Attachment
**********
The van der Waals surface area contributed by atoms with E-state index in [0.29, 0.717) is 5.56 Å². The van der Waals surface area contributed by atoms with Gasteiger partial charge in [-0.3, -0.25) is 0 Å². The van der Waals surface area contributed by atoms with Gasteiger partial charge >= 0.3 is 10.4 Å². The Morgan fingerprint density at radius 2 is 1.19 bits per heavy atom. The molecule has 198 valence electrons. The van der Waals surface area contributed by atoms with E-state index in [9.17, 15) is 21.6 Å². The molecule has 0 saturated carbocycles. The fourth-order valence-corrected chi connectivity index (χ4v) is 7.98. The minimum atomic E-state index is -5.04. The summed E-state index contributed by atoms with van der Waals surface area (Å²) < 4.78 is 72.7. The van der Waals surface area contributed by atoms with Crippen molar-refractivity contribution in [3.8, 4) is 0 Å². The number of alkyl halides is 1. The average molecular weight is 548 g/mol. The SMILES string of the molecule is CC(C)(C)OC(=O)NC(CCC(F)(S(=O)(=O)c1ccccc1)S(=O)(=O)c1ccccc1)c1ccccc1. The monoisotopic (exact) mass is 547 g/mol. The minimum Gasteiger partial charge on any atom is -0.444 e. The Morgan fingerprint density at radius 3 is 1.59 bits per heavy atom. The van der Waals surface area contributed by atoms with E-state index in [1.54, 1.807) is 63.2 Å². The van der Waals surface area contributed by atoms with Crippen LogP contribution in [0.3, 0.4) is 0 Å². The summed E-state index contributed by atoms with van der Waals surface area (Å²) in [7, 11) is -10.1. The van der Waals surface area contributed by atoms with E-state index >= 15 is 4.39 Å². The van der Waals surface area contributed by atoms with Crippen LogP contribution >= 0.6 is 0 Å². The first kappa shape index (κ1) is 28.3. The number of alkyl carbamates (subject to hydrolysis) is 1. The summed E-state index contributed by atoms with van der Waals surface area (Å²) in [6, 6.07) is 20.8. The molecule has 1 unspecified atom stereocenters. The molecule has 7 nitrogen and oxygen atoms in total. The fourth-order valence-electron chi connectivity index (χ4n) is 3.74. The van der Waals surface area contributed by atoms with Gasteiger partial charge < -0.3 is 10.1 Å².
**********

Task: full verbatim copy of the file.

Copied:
The van der Waals surface area contributed by atoms with E-state index in [0.29, 0.717) is 5.56 Å². The van der Waals surface area contributed by atoms with Gasteiger partial charge in [-0.3, -0.25) is 0 Å². The van der Waals surface area contributed by atoms with Gasteiger partial charge >= 0.3 is 10.4 Å². The Morgan fingerprint density at radius 2 is 1.19 bits per heavy atom. The molecule has 198 valence electrons. The van der Waals surface area contributed by atoms with E-state index in [9.17, 15) is 21.6 Å². The molecule has 0 saturated carbocycles. The fourth-order valence-corrected chi connectivity index (χ4v) is 7.98. The minimum atomic E-state index is -5.04. The summed E-state index contributed by atoms with van der Waals surface area (Å²) < 4.78 is 72.7. The van der Waals surface area contributed by atoms with Crippen molar-refractivity contribution in [3.8, 4) is 0 Å². The number of alkyl halides is 1. The average molecular weight is 548 g/mol. The SMILES string of the molecule is CC(C)(C)OC(=O)NC(CCC(F)(S(=O)(=O)c1ccccc1)S(=O)(=O)c1ccccc1)c1ccccc1. The monoisotopic (exact) mass is 547 g/mol. The minimum Gasteiger partial charge on any atom is -0.444 e. The Morgan fingerprint density at radius 3 is 1.59 bits per heavy atom. The van der Waals surface area contributed by atoms with E-state index in [1.54, 1.807) is 63.2 Å². The van der Waals surface area contributed by atoms with Crippen LogP contribution in [0.3, 0.4) is 0 Å². The summed E-state index contributed by atoms with van der Waals surface area (Å²) in [7, 11) is -10.1. The van der Waals surface area contributed by atoms with E-state index >= 15 is 4.39 Å². The van der Waals surface area contributed by atoms with Crippen LogP contribution >= 0.6 is 0 Å². The first kappa shape index (κ1) is 28.3. The number of alkyl carbamates (subject to hydrolysis) is 1. The summed E-state index contributed by atoms with van der Waals surface area (Å²) in [6, 6.07) is 20.8. The molecule has 1 unspecified atom stereocenters. The molecule has 7 nitrogen and oxygen atoms in total. The fourth-order valence-electron chi connectivity index (χ4n) is 3.74. The van der Waals surface area contributed by atoms with Gasteiger partial charge < -0.3 is 10.1 Å².